Computer Tips to Protect You and Your Family

These computer tips could save you from a case of identity theft

Identity theft and computer tips go hand in hand. Sure, there are many methods of stealing someone's identity -- but online is the easiest and most common. That being the case you have to keep your eyes open wide and remember that as private as your computer feels, it's just like a window into your home: only as secure as you make it.

In fact, a window is exactly what your computer can be -- and without computer security tips, it could be a sliding window standing wide open with a sign that says 'come on in.' So if you want to protect yourself and your financial information from identity theft, take these computer tips to heart!

Helpful computer security tips

1. Watch for your computer suddenly slowing down or working less efficiently. This can be a sign of a computer virus, which could easily hack through your entire system.

2. Enter web addresses yourself -- don't click on links, especially those in emails. A common phishing method involves sending you a great link which, once you click on it, either downloads a file, harvests information, or redirects you to a fake site that tricks you into entering personal info.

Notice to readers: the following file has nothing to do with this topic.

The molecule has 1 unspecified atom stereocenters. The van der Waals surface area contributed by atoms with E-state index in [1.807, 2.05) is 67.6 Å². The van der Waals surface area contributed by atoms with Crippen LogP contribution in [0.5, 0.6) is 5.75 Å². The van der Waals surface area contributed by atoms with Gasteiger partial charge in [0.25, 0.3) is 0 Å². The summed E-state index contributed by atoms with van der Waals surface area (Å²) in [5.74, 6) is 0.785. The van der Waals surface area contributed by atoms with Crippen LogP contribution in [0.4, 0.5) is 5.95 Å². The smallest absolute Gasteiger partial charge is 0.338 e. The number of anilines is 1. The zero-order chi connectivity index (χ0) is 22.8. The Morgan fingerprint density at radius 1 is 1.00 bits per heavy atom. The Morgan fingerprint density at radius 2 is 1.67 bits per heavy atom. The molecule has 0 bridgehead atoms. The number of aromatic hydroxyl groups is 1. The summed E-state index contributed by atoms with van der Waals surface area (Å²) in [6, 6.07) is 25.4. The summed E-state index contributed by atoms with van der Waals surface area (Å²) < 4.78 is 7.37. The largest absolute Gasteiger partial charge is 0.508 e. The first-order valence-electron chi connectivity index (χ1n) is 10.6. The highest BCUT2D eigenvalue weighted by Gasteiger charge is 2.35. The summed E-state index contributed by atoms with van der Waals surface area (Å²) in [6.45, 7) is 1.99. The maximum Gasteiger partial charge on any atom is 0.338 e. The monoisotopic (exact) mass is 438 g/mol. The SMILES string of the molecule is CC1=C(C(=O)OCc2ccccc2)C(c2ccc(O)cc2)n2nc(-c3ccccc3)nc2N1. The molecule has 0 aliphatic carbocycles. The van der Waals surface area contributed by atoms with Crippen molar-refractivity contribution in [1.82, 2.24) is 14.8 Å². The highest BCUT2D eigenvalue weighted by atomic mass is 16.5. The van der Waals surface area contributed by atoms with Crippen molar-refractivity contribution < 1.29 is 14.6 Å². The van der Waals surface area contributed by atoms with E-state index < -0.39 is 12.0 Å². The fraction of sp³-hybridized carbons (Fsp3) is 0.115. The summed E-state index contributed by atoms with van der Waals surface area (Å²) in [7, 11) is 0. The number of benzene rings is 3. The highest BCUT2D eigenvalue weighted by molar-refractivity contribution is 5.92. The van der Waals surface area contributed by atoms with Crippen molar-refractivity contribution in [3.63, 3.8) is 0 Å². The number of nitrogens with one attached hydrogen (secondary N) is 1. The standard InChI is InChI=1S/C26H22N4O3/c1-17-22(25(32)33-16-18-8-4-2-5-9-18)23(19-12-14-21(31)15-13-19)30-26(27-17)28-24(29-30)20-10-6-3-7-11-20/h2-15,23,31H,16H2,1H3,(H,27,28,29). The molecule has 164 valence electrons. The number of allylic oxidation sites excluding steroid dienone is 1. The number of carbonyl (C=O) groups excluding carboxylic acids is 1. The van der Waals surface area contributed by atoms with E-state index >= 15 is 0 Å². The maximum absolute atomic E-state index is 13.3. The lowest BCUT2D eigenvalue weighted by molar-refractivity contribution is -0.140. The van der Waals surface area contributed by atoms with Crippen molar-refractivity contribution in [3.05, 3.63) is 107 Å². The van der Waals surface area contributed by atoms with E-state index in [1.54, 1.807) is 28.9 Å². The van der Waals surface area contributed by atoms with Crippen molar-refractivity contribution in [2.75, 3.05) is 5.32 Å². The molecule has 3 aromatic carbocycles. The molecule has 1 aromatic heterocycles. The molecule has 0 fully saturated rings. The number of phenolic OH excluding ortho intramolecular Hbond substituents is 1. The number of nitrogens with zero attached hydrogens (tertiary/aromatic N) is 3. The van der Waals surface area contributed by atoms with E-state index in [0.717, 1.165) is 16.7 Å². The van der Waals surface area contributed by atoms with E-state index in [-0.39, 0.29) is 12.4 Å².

3. Read about common phishing scams and stay up to date. Treat all emails with healthy suspicion, even if they seem to come from close friends. Contact people personally on the phone before you reply to any email requesting personal information.

4. If you want to phone someone to confirm an email, look up their phone number directly -- don't go with the number they include in the email. Sometimes thieves will claim to be a financial institution and give you their phone number. Call your bank, creditor, etc. directly if you think an email may be genuine.

5. Change your passwords. Don't use easily predictable passwords and don't use the same password for every website. I know it can get complicated after a while, remembering all of those passwords, but this is an incredibly important computer tip. Otherwise, if a thief cracks one password, they crack them all.

6. Watch your bank account and credit card statements carefully. If you find unexplained charges, even if they're very small, immediately contact your financial institution. If this continues, consider putting a fraud alert on your cards. Small thefts are still thefts, and sometimes thieves take small amounts in preparation for taking larger amounts later on.

Computer safety is one of the most important things we can teach ourselves and our families in these days of rampant fraud. It's not enough to follow these computer tips yourself: you need to make sure everyone in your family, especially people who might not be as familiar with computer scams (elderly people or children, for example) are aware of the dangers.

Create computer rules for your family and enforce them strictly -- and keep them yourself, too. It may seem like a pain, but these computer tips could keep you from losing your life's savings.

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